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WESTSIDE WALK-IN CLINIC

Cast, suture and staple checks


The amount of time you'll need to wear a cast depends on the type of injury you have and how serious it is.  We typically check your cast 1-3 days after it was placed to be sure that it isn't too tight and that your injury is starting to heal.

Most simple sutures are removed 7-10 days after placement, depending on location.  Sutures on the face are removed after about 5 days to decrease scarring.  Staples on the scalp are generally removed 10 days after placement.



Lacerations


​A laceration is a tear in the skin, commonly known as a "cut."  Lacerations usually result from an injury.  Many lacerations require urgent care, as they may necessitate some type of sutures and/or a tetanus shot.

Lacerations that are especially deep or painful, that result in excessive bleeding, or ones that reveal tendons or bones need to be treated by an urgent care specialist immediately.  In the meantime, keep firm pressure on the laceration.  Follow-up visits for wound checks and suture removal will be scheduled during the initial consultation.


Abscesses 


Abscesses are caused by obstruction of oil (sebaceous) glands or sweat glands, inflammation of hair follicles, or minor breaks and punctures of the skin.  Germs get under the skin or into these glands, which causes and inflammatory response as your body's defenses try to kill these germs.  Unlike other infections, antibiotics alone will not usually cure an abscess.  In general, an abscess must open and drain in order for it to improve.  Sometimes draining occurs on it's own, but generally it must be opened in a procedure called incision and drainage (I&D).


Skin and nail infections


Cellulitis is a common, potentially serious bacterial skin infection requiring antibiotics.  Cellulitis appears as a swollen, red area of skin that feels hot and tender, and it may spread rapidly.  

A paronychia is a common infection that occurs around the nail and can cause swelling and tenderness and is often relieved by drainage.

Burns


A burn is an injury to the skin caused by exposure to extreme heat, electricity, chemicals or radiation.  Most minor burns only affect the skin but sever burns require urgent care, as they can cause damage below the skin, all the way through to the fat, muscle or bone.  The symptoms of a burn are red, blistered skin, wet appearance, severe pain (or no pain at all) in the burnt area, and whitening of the area when touched.  You should be seen right away if your burn is the size of your palm or larger.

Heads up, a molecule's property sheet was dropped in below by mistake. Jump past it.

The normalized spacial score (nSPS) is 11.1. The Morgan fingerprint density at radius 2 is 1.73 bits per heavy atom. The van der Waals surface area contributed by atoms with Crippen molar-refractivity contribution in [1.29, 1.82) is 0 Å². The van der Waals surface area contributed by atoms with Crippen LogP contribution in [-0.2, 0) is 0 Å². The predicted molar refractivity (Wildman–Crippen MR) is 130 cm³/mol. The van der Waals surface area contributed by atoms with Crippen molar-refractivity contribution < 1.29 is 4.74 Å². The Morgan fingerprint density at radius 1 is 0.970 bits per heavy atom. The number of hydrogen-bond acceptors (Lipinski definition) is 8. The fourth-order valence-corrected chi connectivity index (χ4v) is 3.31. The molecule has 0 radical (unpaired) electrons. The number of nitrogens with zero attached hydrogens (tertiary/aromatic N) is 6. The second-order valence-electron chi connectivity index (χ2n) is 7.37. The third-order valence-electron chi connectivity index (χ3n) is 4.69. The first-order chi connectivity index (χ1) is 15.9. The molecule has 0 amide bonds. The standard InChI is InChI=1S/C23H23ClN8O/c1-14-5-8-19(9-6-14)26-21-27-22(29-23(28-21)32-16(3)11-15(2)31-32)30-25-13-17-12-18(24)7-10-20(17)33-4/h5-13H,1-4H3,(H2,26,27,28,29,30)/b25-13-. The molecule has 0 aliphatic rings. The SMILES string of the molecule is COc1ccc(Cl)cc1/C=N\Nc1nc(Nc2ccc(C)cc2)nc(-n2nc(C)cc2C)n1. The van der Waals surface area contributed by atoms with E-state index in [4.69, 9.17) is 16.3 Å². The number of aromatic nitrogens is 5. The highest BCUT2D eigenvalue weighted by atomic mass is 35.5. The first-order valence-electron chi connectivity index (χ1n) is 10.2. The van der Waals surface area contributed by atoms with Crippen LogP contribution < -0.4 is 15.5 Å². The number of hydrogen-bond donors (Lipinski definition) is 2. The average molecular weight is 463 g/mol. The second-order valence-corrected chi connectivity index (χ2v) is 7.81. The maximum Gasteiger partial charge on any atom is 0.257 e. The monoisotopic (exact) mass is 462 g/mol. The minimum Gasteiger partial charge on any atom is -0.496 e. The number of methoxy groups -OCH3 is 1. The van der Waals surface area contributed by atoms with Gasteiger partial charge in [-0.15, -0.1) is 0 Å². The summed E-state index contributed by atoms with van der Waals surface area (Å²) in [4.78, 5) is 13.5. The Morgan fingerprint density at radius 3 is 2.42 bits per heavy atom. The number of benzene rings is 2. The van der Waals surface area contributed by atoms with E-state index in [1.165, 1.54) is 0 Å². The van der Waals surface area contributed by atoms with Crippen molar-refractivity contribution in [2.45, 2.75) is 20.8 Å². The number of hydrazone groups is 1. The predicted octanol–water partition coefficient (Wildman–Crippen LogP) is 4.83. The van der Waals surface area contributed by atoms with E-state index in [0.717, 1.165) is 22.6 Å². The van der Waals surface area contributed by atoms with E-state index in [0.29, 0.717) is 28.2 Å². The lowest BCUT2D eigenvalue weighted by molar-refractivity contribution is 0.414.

Allergic reaction


These usually involve redness, a rash, hives and itching.  Avoid whatever medication/ food/ environmental pathogen that triggered it. Hydrocortisone OTC can be applied topically and Benadryl can be taken orally.  If your symptoms persist there are prescription options in addition to in-office treatments.  If you are having trouble breathing or feel that your throat is swelling, call 911.  That is an emergency.


UTI


Most urinary tract infections are bladder infections.  A bladder infection usually is not serious if treated right away.  If you do not take care of a bladder infection, it can spread to your kidneys.  Symptoms of a UTI include burning with urination and frequent urination.  Fevers, nausea and back pain can indicate that it is moving to the kidneys and will need urgent attention.  


Ear infection


An ear infection (acute otitis media) is most often a bacterial or viral infection that affects the middle ear, the air-filled space behind the eardrum that contains the tiny vibrating bones of the ear.  Ear infections frequently are painful because of inflammation and the buildup of fluids in the middle ear.  Often, ear infections are caused by sinus inflammation and infection. 


COUGH, COLD AND FLU


Symptoms of the common cold include nasal congestion, watery eyes, body aches, fevers and mucus drainage.  While most cold and flus are self limited and last 7-10 days, sometimes the viral infection can lead to bacterial infections in your lungs, sinuses or ears that require medical treatment such as antibiotics and prescription strength anti-inflammatories. 


Sore throat


Bacteria, viruses- and even allergies and stomach acid- can cause a sore throat. When a bacterial infection occurs it can be from strep, which can be serious if left untreated.  You can get a rapid strep test (that takes about 10 minutes) to find out if your sore throat is being caused by strep.  Many infections caused by bacteria other than strep can go away on their own.

Common conditions